Today, I have a special guest, Taylor Larsen, author of starred STRANGER, FATHER, BELOVED. Taylor has woven excellent complicated men into her work and provides wonderful insight into creating complex characters.
I am fascinated with the idea of self-delusion. It’s hard to witness someone you love lying to him or herself. It seems to me it’s one of the more painful things a person can go through and can be unbearable to witness.
In my novel, Stranger, Father, Beloved, delusion abounds. The main character Michael convinces himself that he would be perfectly happy if he had only remained a college professor and had married a different woman, perhaps one of a higher class and education level, and so when he sees her talking to a stranger at a party, he feels he has stumbled onto the truth as well as a safe passage out of his reality. He will bring the stranger, John, into their lives as a new head of the household and then leave the family.
I’ve been asked why I chose to write from the perspective of such a complicated main character. I’ve asked myself why I am drawn to writing complicated men, unreliable narrators who are desperately fighting to understand themselves, particularly why they are so unhappy. Unfortunately, many people are unhappy and I’ve known many people who were quite complex. They seemed to feel there was something fundamentally wrong with them and this level of self-hatred often produced bizarre and unexpected behavior that shocked me. Further, there is nothing worse than seeing someone live his whole life in delusion and then die in that state.
For the people I knew who led these types of tragic lives, the source was a fundamental lack of self- acceptance. One lived with crippling mental illness, another was ashamed of his sexual preferences. Neither would openly admit this, and so the sadness and confusion hovered around them like a hopeless cloud. Witnessing this misery was painful, particularly since these people meant so much to me. I wondered: why did they feel the need to pretend everything was fine when it was obvious they were sad? Why wouldn’t they just speak the truth instead of dancing around it?
Why do people become deluded? And how do you break a delusion? People can have a host of delusions including those of grandeur or inferiority. Michael’s wife Nancy suffers from the latter, which stems from her weight and her lower-class background. She feels she is not good enough for her highly intelligent and well-educated husband. She never addresses this head on. Instead, her shame sits in the corners of the rooms of the book, always present but never expressed, like a dull sickness. There’s another frightening kind of delusion—people who refuse to accept the death of a loved one, leading them into deep mental illness at their refusal to accept reality. The great Gothic novels of our age show characters roaming the hallways in a state of madness, looking for their departed loved ones, frighteningly deranged.
As a writer, I’m interested in the impact shame has on people’s lives. Self-delusion is the bedmate of shame. People create fantastical delusions to get through the day, a phenomenon I try to reflect in my characters. Michael is so repressed that he does not even understand his own erections—he’s so disconnected from his own sexuality that he doesn’t understand why he gets turned on by what seems like nothing in particular. In Michael’s mind, once Nancy is with John, everything will be fixed. There will be no more pain or shame and he will be able to escape. He does not know what he will escape to, or what the real secret is that is driving his fixation on John. Michael’s daughter Ryan is a refreshing counterpoint to so many deluded characters—she is aware of her needs and is brave in seeking the life she wants for herself.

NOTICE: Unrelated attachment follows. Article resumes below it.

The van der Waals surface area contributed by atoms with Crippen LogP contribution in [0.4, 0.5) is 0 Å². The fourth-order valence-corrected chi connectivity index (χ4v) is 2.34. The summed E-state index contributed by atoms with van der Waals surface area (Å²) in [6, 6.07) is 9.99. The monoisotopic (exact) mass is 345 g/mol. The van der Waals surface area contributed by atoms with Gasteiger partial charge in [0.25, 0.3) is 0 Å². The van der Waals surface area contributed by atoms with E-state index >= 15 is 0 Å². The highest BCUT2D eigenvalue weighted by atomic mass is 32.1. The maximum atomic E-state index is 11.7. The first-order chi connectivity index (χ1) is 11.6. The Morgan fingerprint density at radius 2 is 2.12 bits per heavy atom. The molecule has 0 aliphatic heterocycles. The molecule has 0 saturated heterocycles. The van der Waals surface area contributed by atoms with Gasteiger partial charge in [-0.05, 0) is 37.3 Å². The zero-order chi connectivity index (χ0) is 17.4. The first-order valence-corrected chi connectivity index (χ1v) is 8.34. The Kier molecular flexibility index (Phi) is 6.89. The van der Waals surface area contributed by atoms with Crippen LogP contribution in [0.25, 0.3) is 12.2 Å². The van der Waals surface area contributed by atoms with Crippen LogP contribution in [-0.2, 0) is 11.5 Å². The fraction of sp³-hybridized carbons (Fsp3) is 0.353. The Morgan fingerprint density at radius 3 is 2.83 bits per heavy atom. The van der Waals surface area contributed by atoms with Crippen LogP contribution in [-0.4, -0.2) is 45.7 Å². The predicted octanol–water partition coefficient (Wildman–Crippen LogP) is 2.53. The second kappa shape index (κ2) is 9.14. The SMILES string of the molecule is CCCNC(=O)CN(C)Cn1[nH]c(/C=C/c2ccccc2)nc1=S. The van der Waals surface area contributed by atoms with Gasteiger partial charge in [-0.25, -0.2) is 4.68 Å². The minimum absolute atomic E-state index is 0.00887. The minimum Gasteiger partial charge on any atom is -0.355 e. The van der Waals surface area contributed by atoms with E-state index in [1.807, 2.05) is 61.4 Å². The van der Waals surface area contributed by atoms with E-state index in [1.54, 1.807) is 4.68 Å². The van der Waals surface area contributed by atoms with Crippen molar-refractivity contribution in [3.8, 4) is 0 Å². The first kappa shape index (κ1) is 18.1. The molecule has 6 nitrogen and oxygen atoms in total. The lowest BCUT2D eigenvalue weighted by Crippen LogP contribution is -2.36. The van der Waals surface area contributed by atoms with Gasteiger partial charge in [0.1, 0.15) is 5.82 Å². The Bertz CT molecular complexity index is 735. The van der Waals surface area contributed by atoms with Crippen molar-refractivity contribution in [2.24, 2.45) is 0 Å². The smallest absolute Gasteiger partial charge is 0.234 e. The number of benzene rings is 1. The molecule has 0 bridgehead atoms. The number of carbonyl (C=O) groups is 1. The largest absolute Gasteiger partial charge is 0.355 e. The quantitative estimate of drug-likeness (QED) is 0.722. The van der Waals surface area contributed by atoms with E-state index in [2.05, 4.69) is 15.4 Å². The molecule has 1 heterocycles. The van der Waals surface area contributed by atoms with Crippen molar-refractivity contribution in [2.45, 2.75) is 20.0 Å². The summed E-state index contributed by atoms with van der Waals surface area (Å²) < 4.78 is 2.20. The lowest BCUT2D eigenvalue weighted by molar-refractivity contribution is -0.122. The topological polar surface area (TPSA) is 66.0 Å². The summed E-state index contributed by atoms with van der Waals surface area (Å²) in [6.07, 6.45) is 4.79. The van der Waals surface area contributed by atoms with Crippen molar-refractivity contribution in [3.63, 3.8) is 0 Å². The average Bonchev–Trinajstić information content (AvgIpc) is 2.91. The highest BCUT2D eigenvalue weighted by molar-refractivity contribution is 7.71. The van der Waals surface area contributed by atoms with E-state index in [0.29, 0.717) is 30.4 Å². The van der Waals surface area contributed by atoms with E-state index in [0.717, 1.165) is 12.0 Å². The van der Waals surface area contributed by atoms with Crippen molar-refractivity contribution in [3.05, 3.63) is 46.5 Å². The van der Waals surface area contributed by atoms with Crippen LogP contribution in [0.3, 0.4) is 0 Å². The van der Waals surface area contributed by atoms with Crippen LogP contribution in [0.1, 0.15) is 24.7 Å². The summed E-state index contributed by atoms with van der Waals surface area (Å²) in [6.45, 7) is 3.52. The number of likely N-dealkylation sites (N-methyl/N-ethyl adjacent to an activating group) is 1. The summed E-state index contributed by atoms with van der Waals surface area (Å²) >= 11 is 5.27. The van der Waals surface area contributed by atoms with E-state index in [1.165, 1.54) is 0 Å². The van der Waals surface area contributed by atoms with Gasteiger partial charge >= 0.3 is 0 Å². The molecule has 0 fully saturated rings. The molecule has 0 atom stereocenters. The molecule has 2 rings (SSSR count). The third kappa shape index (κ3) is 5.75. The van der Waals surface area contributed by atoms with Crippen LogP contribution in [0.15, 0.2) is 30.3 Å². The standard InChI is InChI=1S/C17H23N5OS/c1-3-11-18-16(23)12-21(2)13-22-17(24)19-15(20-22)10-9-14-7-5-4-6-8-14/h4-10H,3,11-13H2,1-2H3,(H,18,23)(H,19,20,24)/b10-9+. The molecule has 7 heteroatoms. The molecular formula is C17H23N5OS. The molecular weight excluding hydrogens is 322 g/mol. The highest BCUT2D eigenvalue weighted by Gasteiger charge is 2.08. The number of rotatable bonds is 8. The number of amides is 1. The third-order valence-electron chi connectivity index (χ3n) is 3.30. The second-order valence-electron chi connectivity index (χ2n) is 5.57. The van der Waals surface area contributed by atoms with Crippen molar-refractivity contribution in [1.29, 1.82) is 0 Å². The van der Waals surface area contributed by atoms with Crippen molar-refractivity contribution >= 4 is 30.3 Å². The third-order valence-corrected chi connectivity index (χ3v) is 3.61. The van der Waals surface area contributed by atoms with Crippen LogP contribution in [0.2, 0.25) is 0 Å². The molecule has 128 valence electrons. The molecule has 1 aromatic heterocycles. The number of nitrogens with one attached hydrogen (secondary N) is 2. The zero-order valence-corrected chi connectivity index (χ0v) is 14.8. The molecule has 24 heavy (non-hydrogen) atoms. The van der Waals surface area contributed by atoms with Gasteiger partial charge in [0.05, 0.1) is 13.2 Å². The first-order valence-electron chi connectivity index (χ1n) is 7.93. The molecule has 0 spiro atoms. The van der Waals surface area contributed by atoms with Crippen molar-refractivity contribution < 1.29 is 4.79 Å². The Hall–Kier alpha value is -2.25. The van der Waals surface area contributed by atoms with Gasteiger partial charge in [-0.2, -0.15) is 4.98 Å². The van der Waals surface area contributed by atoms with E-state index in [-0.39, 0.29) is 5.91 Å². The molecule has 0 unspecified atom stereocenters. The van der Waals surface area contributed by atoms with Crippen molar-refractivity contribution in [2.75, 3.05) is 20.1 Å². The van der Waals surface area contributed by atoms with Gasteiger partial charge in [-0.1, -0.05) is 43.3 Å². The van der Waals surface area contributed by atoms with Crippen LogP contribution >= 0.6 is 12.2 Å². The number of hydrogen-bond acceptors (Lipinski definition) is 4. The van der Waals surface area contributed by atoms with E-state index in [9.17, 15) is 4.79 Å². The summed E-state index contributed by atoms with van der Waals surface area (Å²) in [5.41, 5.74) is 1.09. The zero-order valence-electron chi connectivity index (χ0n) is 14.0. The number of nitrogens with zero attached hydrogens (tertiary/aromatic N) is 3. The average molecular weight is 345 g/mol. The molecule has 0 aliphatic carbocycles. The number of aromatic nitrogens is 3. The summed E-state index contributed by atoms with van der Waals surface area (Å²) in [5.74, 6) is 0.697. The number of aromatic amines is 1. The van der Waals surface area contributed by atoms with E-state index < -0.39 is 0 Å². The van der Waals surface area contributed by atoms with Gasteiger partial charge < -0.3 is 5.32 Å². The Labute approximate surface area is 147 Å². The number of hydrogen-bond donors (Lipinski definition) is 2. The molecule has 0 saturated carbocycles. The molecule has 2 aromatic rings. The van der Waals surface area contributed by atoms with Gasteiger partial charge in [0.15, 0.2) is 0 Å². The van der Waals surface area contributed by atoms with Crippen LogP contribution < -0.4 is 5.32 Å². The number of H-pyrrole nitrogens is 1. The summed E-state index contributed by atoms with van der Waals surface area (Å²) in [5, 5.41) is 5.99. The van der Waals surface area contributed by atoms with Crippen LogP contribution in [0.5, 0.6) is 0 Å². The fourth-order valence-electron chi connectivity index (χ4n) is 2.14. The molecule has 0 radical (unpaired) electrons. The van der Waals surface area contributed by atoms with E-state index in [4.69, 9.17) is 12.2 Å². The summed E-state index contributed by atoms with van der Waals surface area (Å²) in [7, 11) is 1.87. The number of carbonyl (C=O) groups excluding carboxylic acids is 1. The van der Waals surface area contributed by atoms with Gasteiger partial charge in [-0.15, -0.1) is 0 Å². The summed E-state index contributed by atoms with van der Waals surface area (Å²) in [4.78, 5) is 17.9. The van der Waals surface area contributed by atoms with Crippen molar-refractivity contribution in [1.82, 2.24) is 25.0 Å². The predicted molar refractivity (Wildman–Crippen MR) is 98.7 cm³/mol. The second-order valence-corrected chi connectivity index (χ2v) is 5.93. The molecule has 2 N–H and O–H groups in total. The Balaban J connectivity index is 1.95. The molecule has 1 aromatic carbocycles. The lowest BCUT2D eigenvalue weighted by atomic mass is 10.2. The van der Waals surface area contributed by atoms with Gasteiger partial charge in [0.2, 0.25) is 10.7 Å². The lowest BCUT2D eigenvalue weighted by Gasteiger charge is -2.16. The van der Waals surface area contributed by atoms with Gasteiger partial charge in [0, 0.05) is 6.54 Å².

I have observed that characters suffering with delusion tend to project their desires and fears onto others. It is amazing just how intricate this web of lies can become, creating a jeweled net of botched thoughts and aching feelings. Lauren Groff’s excellent novel, Fates and Furies, immerses the reader in fantasies and seeming ideals then plunges us into the ugly and complex feelings that are often submerged in the heart. No stone remains unturned in that book.
I feel the job of good fiction is to show that delusion cannot last forever. There is something in the human heart and mind that wants to know the truth, and this impulse will not be denied. Michael cannot escape it, though he tries, and all his suffering and shenanigans fade once he sees them through a clear lens at the end of the book:
“He did not have the strength to claim what it was he so desperately wanted. His life had been woven into a tapestry of fear and desire that was unraveling, and he was not sure he had the energy to do it in this life.”
Pain is not erased, but it becomes bearable once one sees that living a lie is far worse than dealing with the truth.
— Taylor Larsen is a graduate of Columbia University's MFA program in fiction writing. Taylor taught fiction writing at Columbia University as part of the Columbia Artist/Teachers faculty and at The Sackett Street Writers Workshop, as well as literature courses for Pace University. Stranger, Father, Beloved is her first novel. Originally from Alexandria, Virginia, she currently resides in Brooklyn, New York with her husband.